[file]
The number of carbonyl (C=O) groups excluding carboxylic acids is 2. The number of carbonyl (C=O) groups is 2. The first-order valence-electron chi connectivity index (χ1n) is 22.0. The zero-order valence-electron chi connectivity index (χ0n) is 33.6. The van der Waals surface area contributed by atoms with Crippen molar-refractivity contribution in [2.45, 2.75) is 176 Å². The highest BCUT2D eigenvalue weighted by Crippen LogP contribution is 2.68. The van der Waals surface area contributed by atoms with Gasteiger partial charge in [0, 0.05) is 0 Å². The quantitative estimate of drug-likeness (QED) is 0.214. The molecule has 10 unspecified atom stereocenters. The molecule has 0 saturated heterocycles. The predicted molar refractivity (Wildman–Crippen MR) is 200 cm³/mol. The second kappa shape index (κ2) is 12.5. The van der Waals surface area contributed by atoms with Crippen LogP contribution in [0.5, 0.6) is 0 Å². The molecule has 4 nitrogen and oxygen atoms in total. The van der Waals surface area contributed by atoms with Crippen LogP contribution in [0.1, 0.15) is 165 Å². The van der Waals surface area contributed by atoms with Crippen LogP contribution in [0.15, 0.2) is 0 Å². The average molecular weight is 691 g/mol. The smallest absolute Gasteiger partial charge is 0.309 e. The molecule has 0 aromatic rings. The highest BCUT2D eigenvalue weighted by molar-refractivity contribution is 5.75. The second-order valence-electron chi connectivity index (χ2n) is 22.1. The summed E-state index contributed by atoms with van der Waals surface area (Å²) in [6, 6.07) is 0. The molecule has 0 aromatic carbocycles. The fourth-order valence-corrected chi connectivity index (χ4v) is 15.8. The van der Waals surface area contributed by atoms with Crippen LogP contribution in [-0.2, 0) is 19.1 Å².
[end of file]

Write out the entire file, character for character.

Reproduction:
The number of carbonyl (C=O) groups excluding carboxylic acids is 2. The number of carbonyl (C=O) groups is 2. The first-order valence-electron chi connectivity index (χ1n) is 22.0. The zero-order valence-electron chi connectivity index (χ0n) is 33.6. The van der Waals surface area contributed by atoms with Crippen molar-refractivity contribution in [2.45, 2.75) is 176 Å². The highest BCUT2D eigenvalue weighted by Crippen LogP contribution is 2.68. The van der Waals surface area contributed by atoms with Gasteiger partial charge in [0, 0.05) is 0 Å². The quantitative estimate of drug-likeness (QED) is 0.214. The molecule has 10 unspecified atom stereocenters. The molecule has 0 saturated heterocycles. The predicted molar refractivity (Wildman–Crippen MR) is 200 cm³/mol. The second kappa shape index (κ2) is 12.5. The van der Waals surface area contributed by atoms with Crippen LogP contribution in [0.5, 0.6) is 0 Å². The molecule has 4 nitrogen and oxygen atoms in total. The van der Waals surface area contributed by atoms with Crippen LogP contribution in [0.1, 0.15) is 165 Å². The van der Waals surface area contributed by atoms with Crippen LogP contribution in [0.15, 0.2) is 0 Å². The average molecular weight is 691 g/mol. The smallest absolute Gasteiger partial charge is 0.309 e. The molecule has 0 aromatic rings. The highest BCUT2D eigenvalue weighted by molar-refractivity contribution is 5.75. The second-order valence-electron chi connectivity index (χ2n) is 22.1. The summed E-state index contributed by atoms with van der Waals surface area (Å²) in [6, 6.07) is 0. The molecule has 0 aromatic carbocycles. The fourth-order valence-corrected chi connectivity index (χ4v) is 15.8. The van der Waals surface area contributed by atoms with Crippen LogP contribution in [-0.2, 0) is 19.1 Å².